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Number of US measles cases climbs to 764
The number of measles cases in the U.S. continues to climb, with 60 new cases reported since last week, breaking recent records. To get more Breaking news videos, you can visit shine news official website.
There have been a total of 764 individual cases of measles reported in the U.S. this year, according to the Centers for Disease Control and Prevention.
The number of states impacted by the outbreaks has increased from 22 to 23, as Pennsylvania now has at least one reported case of measles.
Less than two weeks ago, the number of measles cases reported in 2019 broke the previous recent annual record, beating 667 cases reported in 2014. At the time, that was the highest number of cases reported since the disease was eliminated in the U.S.
The new number of measles cases reported Monday means that so far this year, there have been nearly 100 more cases than there were in all of 2014.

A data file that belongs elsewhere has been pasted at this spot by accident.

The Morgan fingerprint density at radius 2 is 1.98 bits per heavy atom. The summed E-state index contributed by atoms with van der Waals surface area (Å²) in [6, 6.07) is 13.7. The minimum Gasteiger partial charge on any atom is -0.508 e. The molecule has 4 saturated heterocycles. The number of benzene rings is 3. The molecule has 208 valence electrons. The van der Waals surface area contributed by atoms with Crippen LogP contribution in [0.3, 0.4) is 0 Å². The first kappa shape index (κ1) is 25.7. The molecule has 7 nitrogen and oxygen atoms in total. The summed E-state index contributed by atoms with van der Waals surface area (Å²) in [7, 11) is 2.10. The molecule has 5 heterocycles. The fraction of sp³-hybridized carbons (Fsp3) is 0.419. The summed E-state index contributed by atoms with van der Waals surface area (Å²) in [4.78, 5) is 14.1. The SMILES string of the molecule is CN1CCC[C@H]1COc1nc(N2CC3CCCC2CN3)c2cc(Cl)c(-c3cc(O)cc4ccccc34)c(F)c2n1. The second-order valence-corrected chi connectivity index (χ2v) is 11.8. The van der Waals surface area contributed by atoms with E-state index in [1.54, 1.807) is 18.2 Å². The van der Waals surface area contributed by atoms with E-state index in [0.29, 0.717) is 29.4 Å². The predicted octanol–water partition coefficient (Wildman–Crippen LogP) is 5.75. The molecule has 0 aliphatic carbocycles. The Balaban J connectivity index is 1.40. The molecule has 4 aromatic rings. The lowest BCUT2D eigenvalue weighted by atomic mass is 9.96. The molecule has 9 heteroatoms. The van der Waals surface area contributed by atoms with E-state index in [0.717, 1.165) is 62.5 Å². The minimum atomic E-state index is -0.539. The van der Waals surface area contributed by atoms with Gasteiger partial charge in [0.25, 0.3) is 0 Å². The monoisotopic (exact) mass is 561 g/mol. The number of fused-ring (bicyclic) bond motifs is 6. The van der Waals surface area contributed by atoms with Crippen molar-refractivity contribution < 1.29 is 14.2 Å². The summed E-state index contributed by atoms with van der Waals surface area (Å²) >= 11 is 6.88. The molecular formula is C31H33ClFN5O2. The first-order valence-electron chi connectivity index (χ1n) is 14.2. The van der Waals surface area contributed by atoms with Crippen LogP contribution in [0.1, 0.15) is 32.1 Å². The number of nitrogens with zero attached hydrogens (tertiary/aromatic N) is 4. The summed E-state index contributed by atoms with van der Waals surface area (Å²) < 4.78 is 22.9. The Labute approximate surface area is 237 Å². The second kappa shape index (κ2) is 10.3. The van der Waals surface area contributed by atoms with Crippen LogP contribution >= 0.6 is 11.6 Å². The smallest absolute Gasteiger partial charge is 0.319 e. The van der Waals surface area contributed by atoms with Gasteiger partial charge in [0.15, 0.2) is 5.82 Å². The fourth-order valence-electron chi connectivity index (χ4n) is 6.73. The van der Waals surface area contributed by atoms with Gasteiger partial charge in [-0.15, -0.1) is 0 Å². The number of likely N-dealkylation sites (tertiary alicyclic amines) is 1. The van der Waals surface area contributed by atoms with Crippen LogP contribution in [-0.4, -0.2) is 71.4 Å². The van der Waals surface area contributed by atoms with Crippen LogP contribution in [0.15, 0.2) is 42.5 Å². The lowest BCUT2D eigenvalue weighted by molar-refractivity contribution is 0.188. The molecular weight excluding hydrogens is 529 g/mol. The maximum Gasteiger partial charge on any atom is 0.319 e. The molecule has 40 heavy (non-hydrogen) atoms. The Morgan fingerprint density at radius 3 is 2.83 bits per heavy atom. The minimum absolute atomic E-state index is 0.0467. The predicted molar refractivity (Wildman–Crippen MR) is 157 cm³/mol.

New York has the highest number of reported measles cases, but other states already have double digit tallies.
California has reported 40 cases in 12 counties. New Jersey has reported 14 cases so far this year, and the state's department of health said there were currently 12 cases in two counties.
The outbreaks in New York -- in both New York City and in suburban Rockland County -- first began in the fall of 2018, and have continued into this year.
As of May 3, there were 214 cases of measles in Rockland County, according to the health department. Of those cases, 79.7% of infected individuals were unvaccinated.
In New York City, there have been 423 confirmed measles cases in Brooklyn and Queens between the start of the outbreak in October 2018 and April 29, 2019.
The city's health department states that "most of these cases have involved members of the Orthodox Jewish community."
Of the 17 measles outbreaks that occurred across the country in 2018, three contributed the highest number of cases, and those cases "occurred primarily among unvaccinated people in Orthodox Jewish communities," according to the CDC.